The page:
You get off your plane and you're shocked by how busy this capital city can get. It gets you thinking: What should you do in Hanoi? Here are some budget things you can do:
Do as the locals do
Sit on a plastic chair, drink bia hoi and people-watch. This is a favorite activity of the locals. Walk down any street and you'll find several shops with plastic chairs to post up in. Bia hoi is fresh locally brewed beer, but don't get too excited... it's no craft beer. In fact, it's the lightest of light beers (which is not really my thing), but it's SO cheap (about 40-50 cents USD for a glass) that you just can't pass the opportunity to try it. The beautiful thing about Hanoi is that life happens on the street. As you sip on your super light-light beer, watch people getting haircuts, men lifting weights and playing chess, children playing games and women catching up with friends – all taking place on the sidewalk. It's something to be seen.
Hoan Kiem Lake
Head to the Hoan Kiem Lake and take stroll around it. If you're there in the evening, do as the locals do and by ice cream from one of the many street stands. The lake particularly beautiful when the sun goes down and the colored lights come on.
Thang Long Water Puppet Theatre
Book your tickets for the popular Thang Long Water Puppet Theatre at the northeast corner of the lake (it's a good show to see when your first visiting Vietnam, but if you are crunched for time don't go out of your way to see it). Tickets are cheap (60,000 - 100,000 dong, which is between $3-5 USD) and there are many showtimes each day, but they book up quickly so get there in the morning to book that afternoon or for the next day.
Downtown Night Market
Explore downtown Hanoi, which is relatively calm during the day but really livens up for the night market.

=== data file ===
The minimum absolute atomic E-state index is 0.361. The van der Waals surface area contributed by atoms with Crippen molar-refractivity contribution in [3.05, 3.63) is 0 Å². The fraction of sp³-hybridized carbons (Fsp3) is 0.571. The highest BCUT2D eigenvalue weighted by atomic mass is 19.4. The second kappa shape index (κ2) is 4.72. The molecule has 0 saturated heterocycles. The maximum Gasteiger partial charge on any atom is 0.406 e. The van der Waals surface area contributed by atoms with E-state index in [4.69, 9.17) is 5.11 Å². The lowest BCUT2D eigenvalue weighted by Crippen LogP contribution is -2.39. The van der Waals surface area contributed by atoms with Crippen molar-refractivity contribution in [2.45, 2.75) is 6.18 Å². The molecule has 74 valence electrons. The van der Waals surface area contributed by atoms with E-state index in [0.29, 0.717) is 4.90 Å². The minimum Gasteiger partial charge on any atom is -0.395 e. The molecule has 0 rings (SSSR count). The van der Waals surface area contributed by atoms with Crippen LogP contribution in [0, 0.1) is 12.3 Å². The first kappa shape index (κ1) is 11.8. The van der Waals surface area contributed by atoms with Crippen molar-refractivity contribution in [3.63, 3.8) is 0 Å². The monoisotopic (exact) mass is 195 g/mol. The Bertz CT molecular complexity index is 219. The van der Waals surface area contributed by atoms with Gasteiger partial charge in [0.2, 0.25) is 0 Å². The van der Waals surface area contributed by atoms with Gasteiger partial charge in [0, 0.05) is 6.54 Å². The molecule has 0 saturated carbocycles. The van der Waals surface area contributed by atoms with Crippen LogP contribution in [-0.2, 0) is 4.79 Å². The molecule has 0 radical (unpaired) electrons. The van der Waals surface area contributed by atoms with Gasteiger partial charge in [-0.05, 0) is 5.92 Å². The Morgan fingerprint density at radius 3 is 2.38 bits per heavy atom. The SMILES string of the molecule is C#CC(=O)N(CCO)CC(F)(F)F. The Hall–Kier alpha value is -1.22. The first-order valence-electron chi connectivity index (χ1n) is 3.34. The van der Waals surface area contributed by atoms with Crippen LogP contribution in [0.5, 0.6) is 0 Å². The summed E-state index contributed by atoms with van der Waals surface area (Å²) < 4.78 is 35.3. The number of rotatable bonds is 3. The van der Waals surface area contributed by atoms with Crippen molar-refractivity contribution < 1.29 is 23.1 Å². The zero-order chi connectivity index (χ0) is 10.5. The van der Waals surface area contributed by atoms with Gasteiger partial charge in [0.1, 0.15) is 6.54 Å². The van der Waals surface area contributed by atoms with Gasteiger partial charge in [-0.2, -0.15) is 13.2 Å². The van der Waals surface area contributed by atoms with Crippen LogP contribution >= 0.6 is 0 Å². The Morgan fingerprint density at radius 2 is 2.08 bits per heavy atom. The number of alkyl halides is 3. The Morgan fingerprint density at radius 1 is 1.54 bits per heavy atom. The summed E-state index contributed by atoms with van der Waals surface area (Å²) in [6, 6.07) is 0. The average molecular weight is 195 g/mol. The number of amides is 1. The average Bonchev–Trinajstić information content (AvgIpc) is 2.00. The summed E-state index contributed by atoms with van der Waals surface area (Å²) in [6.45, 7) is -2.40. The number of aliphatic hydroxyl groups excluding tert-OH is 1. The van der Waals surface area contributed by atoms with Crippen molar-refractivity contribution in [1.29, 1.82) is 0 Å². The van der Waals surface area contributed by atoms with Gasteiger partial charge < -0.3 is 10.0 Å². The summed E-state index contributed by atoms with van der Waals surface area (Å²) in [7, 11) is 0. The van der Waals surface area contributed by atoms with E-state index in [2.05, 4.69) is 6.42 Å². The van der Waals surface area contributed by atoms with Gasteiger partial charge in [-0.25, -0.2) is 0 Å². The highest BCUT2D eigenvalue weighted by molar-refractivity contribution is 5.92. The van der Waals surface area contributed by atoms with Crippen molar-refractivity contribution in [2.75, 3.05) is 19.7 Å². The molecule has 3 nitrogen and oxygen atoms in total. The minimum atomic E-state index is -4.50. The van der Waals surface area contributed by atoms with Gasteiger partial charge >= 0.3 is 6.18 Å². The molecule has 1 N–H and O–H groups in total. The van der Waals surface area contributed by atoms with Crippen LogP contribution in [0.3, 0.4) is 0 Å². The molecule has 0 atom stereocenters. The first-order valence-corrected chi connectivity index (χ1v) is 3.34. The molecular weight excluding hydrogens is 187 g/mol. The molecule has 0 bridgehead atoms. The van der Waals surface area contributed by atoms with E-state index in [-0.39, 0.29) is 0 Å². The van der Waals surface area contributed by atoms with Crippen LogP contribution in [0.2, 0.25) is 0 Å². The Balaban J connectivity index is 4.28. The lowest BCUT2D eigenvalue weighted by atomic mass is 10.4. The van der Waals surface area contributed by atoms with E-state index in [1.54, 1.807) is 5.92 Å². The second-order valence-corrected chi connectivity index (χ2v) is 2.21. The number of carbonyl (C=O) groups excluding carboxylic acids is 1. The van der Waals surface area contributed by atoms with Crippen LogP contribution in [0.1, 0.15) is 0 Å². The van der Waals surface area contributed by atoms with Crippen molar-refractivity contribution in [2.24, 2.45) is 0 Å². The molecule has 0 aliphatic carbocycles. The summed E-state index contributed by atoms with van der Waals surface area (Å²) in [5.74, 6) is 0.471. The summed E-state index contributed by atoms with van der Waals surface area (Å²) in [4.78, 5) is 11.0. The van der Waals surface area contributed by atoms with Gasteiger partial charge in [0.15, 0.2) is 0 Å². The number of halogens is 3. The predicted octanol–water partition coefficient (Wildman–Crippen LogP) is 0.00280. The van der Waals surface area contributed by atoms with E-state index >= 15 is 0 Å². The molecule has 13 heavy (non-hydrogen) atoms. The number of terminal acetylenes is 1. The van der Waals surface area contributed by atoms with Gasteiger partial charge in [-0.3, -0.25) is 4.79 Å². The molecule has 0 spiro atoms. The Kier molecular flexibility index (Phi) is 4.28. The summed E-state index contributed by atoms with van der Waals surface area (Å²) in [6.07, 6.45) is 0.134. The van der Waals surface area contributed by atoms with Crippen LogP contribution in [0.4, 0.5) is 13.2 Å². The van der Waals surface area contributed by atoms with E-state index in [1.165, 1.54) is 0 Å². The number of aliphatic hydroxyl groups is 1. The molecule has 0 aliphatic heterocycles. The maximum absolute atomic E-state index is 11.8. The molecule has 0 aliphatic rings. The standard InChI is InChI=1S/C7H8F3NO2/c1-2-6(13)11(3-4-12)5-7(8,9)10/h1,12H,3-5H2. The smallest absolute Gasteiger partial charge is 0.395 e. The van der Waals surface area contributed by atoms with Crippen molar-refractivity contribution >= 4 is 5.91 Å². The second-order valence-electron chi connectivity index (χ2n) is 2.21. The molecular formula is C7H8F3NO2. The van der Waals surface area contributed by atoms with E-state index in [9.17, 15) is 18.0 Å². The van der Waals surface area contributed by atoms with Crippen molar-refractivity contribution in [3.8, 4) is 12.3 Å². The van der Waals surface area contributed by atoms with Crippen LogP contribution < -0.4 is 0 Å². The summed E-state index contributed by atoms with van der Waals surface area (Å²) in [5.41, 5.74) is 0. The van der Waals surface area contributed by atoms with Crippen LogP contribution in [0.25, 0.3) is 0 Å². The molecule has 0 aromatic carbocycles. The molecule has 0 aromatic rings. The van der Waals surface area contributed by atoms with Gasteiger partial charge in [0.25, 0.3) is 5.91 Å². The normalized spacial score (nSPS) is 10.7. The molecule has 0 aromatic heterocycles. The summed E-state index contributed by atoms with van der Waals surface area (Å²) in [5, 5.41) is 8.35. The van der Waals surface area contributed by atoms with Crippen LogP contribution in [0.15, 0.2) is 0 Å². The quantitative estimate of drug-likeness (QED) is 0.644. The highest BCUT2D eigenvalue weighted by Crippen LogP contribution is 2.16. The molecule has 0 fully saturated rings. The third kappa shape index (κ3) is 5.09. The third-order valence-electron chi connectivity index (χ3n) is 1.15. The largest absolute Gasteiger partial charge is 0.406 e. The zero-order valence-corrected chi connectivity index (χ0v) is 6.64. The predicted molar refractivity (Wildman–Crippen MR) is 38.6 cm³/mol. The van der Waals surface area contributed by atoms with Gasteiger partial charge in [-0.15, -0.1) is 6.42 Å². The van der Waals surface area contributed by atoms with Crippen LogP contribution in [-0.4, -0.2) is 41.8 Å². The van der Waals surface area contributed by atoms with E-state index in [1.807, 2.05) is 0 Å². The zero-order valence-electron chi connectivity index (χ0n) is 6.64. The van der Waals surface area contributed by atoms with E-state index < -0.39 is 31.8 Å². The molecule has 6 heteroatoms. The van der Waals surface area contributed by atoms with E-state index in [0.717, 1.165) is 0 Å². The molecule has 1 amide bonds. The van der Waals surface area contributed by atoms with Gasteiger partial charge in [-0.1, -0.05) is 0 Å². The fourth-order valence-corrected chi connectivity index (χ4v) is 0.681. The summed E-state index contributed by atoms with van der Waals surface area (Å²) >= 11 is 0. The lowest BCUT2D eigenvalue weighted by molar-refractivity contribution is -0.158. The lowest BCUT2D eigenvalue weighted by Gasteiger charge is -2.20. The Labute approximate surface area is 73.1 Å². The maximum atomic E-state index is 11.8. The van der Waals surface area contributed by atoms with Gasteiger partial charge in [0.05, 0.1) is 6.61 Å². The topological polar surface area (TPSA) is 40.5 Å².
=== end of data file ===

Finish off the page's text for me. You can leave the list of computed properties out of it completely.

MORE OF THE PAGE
Ho Chi Minh Mausoleum
You can take a tuk tuk or walk 2 km from the lake to the Mausoleum of Ho Chi Minh. It's a huge communist-style structure surrounded by a nice park to walk around and get away from the buzzing city.
Hanoi Old Quarter
Get lost in the winding, messy, chaotic, narrow streets of Hanoi's Old Quarter. There's no place like this city, and getting lost is the best way to explore it.
Eating Bun Cha
This is a top contender for our favorite Vietnamese dish, and we think you'll love it too! Originating in Hanoi, this dish consists of grilled pork patties and noodles served with lettuce and herbs and a dipping sauce. We had two delicious meals of Bun Cha in Hanoi and it was too hard to choose a winner so I'm putting both. One was in a small shop on the northeast corner of St. Joseph's Cathedral and the other was at a restaurant called Bun Cha Ta at 21 Nguyễn Hữu Huân. Try them both to compare and let us know which one you liked better. And this is just one of the ubiquitous dishes to try in Hanoi.
For international food in a relaxed atmosphere, look no further than the Hanoi Social Club. With several levels, including a quiet rooftop and tons of inventive and healthy food to choose from, this is a great non-Vietnamese option. Best of all, they are vegetarian-friendly and regularly host live music and other events.
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